10 to 20 years ago doctors thought that a kind of chd like I´ve been born with was a spontanious gene mutation. But because my generation is getting older an especially men with chd have familys and kids the knowledge has changed.

And here is my personal opinion to genetic testing: If you want to have a child you should want to have a child. Take it as it is. No sorting out!

Genectic test is only helpfull in one case. If you know that you can help the child to a better start in life. For instance if you know that there is a chance that a child to be might have an elavated risk of arrythmias. Than it is good to know this so it might be treated in the womb by giving the mother medication.

But if you know that you have a chd in the family you should have an elevated ultrasound done before birth. This is something that in Germany (where I live) is not done routinly, but planned to be in the prenatal examination catalouge.

Sorry if there are spelling mistakes....

And best wishes for Andrew.


Anonymous said...

Thank you for your comments. You have all given me much more to think about and consider. I had no idea what to think. I know some of the syndromes associated with his CHD has also been linked with other issues such as: strabismis, high arched palate, autism, immunity problems, allergies, metabolic issues, etc. etc.

I wasn't sure if the genetic testing was only for purposes of whether he should have children or not ... and then, if he were to father a child, if the question of terminating the baby's life would be raised because of the genetic testing's results. For me, this would bother me. I know with all of the health problems my son has, I would never have traded him for anyone different than for who he is, right now. Andrew knows this; but, even when I was pregnant, the baby dr. recommended I not have my baby (abortion), as he thought it would be the best thing (for me, given my health and circumstances of being alone); but, I never entertained his recommendations, and I could NOT ever imagine my life without my son Andrew.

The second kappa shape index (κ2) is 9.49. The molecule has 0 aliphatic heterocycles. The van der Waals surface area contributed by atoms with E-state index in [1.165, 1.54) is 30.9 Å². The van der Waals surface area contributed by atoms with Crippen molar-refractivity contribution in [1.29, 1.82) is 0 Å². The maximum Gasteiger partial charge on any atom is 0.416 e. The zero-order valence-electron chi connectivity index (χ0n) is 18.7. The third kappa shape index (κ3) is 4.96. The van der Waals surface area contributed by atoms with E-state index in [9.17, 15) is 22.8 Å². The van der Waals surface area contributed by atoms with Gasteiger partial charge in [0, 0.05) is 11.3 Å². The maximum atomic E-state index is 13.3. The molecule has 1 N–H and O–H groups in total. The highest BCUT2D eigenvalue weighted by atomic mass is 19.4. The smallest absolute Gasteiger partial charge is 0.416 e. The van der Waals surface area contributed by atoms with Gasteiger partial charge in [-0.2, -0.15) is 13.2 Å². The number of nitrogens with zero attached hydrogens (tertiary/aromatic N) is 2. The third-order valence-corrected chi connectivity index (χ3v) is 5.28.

And, I think the world needs more individuals like my son, Andrew ... and be given the right to have a fulfulling and purposeful life, as we all should be able to do.

I know a more definitive diagnosis would help us know how everything is connected (ie. all of his various health issues), and it would somewhat give us a bit of "peace" knowing some more answers; which, I would hope would direct us for future decisions (ie. risks associated with certain things, etc.)

But, I know that having a more specific diagnosis is not necessarily a "good" thing, depending on "how" the information is viewed. For example, with my son's diagnosis of Autism, the expectations were immediately lowered at school (even though he was extremely bright, and actually caught on to complex ideas very fast compared to his peers). Again, this is not how things should be; but, like the discussions on institutional living versus community living .... much of the success, freedom and rights associated with community living, is directly relational to the education and willingness of those working to support the individuals, that we are all equal, despite our unique differences.

Julie, I'm glad you beat the odds. We (my son, my father, myself, etc.) all seem to have beaten the odds too, in many different ways. Some may say we're stubborn or determined !! I'm just glad to be me, and to be alive.

I'm not sure what type of CHD you have; but, my Dad had a heart transplant in 1994 ... and he has beaten the odds, just by living this long (and he has had (and currently has) many factors working against that). I hope we all keep beating the odds.

Elizabeth & Andrew

Lori said...

Dave, I'm a little late reading this post, but I would love to have a copy of this form or know the hotel so I could request one myself. I work for an Emergency Management organization and this is just the kind of thing we would love to promote with our hotels or other large venues.

What an awesome idea. Even though, like you say, you have Joe to assist, it's possible that he could be incapacitated depending on the emergency. Same for my son, I'd like a hotel to know his limitations in case I am not able to assist.

Thank you for a great post!